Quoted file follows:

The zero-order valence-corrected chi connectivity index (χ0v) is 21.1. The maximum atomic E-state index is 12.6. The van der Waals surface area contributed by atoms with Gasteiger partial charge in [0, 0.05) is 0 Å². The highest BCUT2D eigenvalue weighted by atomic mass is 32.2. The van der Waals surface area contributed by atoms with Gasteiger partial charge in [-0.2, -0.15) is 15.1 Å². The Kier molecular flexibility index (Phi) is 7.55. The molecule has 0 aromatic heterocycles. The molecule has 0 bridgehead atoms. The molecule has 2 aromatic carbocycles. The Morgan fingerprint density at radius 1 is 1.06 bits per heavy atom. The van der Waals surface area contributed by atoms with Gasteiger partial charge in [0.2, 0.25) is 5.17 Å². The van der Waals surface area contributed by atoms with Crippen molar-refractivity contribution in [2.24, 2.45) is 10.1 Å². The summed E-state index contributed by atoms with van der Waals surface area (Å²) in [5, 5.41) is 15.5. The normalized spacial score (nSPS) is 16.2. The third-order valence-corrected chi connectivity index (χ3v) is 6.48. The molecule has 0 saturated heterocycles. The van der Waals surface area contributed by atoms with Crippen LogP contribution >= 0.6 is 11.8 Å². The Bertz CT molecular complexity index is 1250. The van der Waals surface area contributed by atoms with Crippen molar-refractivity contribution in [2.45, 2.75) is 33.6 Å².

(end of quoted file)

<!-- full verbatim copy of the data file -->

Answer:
The zero-order valence-corrected chi connectivity index (χ0v) is 21.1. The maximum atomic E-state index is 12.6. The van der Waals surface area contributed by atoms with Gasteiger partial charge in [0, 0.05) is 0 Å². The highest BCUT2D eigenvalue weighted by atomic mass is 32.2. The van der Waals surface area contributed by atoms with Gasteiger partial charge in [-0.2, -0.15) is 15.1 Å². The Kier molecular flexibility index (Phi) is 7.55. The molecule has 0 aromatic heterocycles. The molecule has 0 bridgehead atoms. The molecule has 2 aromatic carbocycles. The Morgan fingerprint density at radius 1 is 1.06 bits per heavy atom. The van der Waals surface area contributed by atoms with Gasteiger partial charge in [0.2, 0.25) is 5.17 Å². The van der Waals surface area contributed by atoms with Crippen molar-refractivity contribution in [2.24, 2.45) is 10.1 Å². The summed E-state index contributed by atoms with van der Waals surface area (Å²) in [5, 5.41) is 15.5. The normalized spacial score (nSPS) is 16.2. The third-order valence-corrected chi connectivity index (χ3v) is 6.48. The molecule has 0 saturated heterocycles. The van der Waals surface area contributed by atoms with Crippen LogP contribution >= 0.6 is 11.8 Å². The Bertz CT molecular complexity index is 1250. The van der Waals surface area contributed by atoms with Crippen molar-refractivity contribution in [2.45, 2.75) is 33.6 Å².